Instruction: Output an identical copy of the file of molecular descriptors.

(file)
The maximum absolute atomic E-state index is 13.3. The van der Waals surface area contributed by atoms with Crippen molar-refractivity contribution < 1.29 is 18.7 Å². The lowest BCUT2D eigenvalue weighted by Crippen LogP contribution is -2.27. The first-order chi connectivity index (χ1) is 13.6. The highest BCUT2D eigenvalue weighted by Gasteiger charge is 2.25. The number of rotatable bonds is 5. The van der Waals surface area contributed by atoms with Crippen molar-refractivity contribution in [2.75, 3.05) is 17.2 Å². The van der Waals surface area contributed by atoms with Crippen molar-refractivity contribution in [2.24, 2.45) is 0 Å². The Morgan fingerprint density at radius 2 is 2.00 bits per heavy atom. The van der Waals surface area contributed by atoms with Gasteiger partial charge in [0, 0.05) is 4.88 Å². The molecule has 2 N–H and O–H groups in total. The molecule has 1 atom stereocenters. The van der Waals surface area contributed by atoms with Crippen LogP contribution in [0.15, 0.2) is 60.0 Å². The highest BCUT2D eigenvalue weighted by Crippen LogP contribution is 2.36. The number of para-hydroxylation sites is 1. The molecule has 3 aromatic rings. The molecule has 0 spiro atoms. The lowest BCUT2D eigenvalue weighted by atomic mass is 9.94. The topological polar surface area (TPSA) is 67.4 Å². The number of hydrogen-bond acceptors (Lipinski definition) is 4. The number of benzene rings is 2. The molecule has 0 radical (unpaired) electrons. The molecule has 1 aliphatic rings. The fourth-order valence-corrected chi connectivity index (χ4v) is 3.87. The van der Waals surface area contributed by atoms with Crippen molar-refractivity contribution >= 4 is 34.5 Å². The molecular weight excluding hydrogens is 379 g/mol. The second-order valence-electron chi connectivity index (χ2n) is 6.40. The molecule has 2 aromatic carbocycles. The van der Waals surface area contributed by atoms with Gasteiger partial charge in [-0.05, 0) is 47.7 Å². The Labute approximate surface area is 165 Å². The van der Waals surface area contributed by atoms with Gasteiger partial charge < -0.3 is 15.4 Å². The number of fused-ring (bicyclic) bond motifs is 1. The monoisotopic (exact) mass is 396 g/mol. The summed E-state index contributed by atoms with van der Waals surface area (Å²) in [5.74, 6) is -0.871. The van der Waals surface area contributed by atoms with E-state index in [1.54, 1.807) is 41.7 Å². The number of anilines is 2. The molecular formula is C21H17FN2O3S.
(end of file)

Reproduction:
The maximum absolute atomic E-state index is 13.3. The van der Waals surface area contributed by atoms with Crippen molar-refractivity contribution < 1.29 is 18.7 Å². The lowest BCUT2D eigenvalue weighted by Crippen LogP contribution is -2.27. The first-order chi connectivity index (χ1) is 13.6. The highest BCUT2D eigenvalue weighted by Gasteiger charge is 2.25. The number of rotatable bonds is 5. The van der Waals surface area contributed by atoms with Crippen molar-refractivity contribution in [2.75, 3.05) is 17.2 Å². The van der Waals surface area contributed by atoms with Crippen molar-refractivity contribution in [2.24, 2.45) is 0 Å². The Morgan fingerprint density at radius 2 is 2.00 bits per heavy atom. The van der Waals surface area contributed by atoms with Gasteiger partial charge in [0, 0.05) is 4.88 Å². The molecule has 2 N–H and O–H groups in total. The molecule has 1 atom stereocenters. The van der Waals surface area contributed by atoms with Crippen LogP contribution in [0.15, 0.2) is 60.0 Å². The highest BCUT2D eigenvalue weighted by Crippen LogP contribution is 2.36. The number of para-hydroxylation sites is 1. The molecule has 3 aromatic rings. The molecule has 0 spiro atoms. The lowest BCUT2D eigenvalue weighted by atomic mass is 9.94. The topological polar surface area (TPSA) is 67.4 Å². The number of hydrogen-bond acceptors (Lipinski definition) is 4. The number of benzene rings is 2. The molecule has 0 radical (unpaired) electrons. The molecule has 1 aliphatic rings. The fourth-order valence-corrected chi connectivity index (χ4v) is 3.87. The van der Waals surface area contributed by atoms with Crippen molar-refractivity contribution >= 4 is 34.5 Å². The molecular weight excluding hydrogens is 379 g/mol. The second-order valence-electron chi connectivity index (χ2n) is 6.40. The molecule has 2 aromatic carbocycles. The van der Waals surface area contributed by atoms with Gasteiger partial charge in [-0.05, 0) is 47.7 Å². The Labute approximate surface area is 165 Å². The van der Waals surface area contributed by atoms with Gasteiger partial charge < -0.3 is 15.4 Å². The number of fused-ring (bicyclic) bond motifs is 1. The monoisotopic (exact) mass is 396 g/mol. The summed E-state index contributed by atoms with van der Waals surface area (Å²) in [5.74, 6) is -0.871. The van der Waals surface area contributed by atoms with E-state index in [1.54, 1.807) is 41.7 Å². The number of anilines is 2. The molecular formula is C21H17FN2O3S.